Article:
5 sticky changes

When architect John Diffenderfer asked Anna Harrison what would be the ‘sticky’ changes in education after Covid, five clear answers emerged from a wide-ranging series of interviews.

Identifying long-term changes

In November of 2020, nearly a year into the COVID-19 pandemic, it was impossible to deny that the traditional model of education in the United States of America needed to change. Closing schools to in-person learning had shone a bright spotlight on the pervasive systemic inequities within education, while at the same time seemed to be opening up new possibilities.

Sensing that long-term change was inevitable, John Diffenderfer, the President of Aedis Architects, asked me to consider this question:

“What are the five stickiest changes to education that will come about as a result of COVID-19?”


We set up a series of global interviews to ask this question of a diverse pool of teachers, students, administrators, designers, and educational service providers. Here’s what emerged.

1. Learn Anywhere Learn Anytime

The pandemic has demonstrated that learning can take place outside the four walls of the classroom and the interviewees were unanimous in their predictions that technology is here to stay. As elementary school garden sciences teacher Amy Jagodnik notes, “I don’t think that we’re ever going to go back. I think we’re always going to have this virtual option.” Innovative approaches to learning have emerged, such as neighborhood learning pods, outdoor learning, and online academies and have proven to be successful alternatives to traditional school. While schools have been shut down or in hybrid mode children, families, and educators have enjoyed flexibility and autonomy, creating the learning and teaching environments that work best for them. However, the benefits of choice were denied to many children and their families, due to unreliable or nonexistent internet access and inequitable distribution of the technology devices required to access learning.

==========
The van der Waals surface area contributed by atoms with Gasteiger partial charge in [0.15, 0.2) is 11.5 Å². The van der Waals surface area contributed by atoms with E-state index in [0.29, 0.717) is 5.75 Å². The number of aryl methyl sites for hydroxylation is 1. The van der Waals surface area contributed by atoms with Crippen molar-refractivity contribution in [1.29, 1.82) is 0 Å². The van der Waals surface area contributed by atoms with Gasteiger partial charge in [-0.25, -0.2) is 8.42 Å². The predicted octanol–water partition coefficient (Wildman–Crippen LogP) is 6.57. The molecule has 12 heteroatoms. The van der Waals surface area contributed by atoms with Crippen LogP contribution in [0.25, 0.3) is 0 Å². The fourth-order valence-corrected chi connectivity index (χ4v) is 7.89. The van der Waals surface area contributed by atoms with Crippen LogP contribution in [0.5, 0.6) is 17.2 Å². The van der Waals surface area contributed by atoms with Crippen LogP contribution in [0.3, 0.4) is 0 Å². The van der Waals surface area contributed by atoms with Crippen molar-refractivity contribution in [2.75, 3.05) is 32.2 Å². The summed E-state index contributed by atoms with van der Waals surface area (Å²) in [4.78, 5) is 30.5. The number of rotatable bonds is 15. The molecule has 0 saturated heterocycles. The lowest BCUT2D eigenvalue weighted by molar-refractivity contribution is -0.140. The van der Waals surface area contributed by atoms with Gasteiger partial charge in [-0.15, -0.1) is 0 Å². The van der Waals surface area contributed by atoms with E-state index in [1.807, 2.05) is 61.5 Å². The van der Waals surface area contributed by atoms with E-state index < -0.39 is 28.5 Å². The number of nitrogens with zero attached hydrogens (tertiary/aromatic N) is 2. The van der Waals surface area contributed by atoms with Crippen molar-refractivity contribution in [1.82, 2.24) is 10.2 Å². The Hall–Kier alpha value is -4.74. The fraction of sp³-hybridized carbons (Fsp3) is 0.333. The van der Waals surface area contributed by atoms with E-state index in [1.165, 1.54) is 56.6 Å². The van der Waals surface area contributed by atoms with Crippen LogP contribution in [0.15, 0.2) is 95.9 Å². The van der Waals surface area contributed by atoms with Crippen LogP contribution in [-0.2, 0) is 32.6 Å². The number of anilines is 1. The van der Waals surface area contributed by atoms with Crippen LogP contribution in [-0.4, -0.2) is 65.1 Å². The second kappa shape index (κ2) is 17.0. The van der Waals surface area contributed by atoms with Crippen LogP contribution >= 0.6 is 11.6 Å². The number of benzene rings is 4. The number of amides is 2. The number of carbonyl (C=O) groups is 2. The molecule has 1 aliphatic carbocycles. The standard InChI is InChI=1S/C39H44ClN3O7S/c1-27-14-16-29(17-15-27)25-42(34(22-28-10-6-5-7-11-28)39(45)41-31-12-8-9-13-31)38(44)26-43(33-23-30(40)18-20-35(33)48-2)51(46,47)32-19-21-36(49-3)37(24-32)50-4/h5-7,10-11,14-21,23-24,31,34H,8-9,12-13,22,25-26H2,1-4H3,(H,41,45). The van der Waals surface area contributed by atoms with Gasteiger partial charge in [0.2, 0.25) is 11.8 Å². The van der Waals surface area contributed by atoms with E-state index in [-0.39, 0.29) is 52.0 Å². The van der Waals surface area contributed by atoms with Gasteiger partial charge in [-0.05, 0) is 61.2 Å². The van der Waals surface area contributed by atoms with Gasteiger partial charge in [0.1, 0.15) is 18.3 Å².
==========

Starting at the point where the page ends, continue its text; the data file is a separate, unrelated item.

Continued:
Key Components of Learn Anywhere Learn Anytime:

  • Technology
  • Distance Learning
  • Choice
2. Personalized Learning

Progressive educators,  such as Steiner, Montessori, Vygotsky, and Dewey, have been advocating for various forms of personalized learner-led education for decades. When children and young adults recognize themselves in curriculum that is relevant to their lives and are supported in taking ownership of their learning, they become more engaged. In the words of Reef-Sunset Unified School District Superintendent Pat Sánchez “the ingredient that’s been missing is the voice of the student.” The dream of an equitable and socially just world starts with access to an equitable and socially just education for every child.

Components of Personalized Learning:

  • Student Led Learning
  • Educator as Co-Learner
  • Social Justice Lens
3. Quality of Life

For the privileged, with access to reliable internet and the option to work and learn from home, the pandemic has had a silver lining, an improved quality of life. Spending time in gardens, green spaces, and parks revealed the power of nature to relieve stress. For others, such as those in historically oppressed and underserved communities lacking nearby green space, there is no silver lining. The pandemic has exacerbated the harmful mental and physical health impacts of poverty and racism.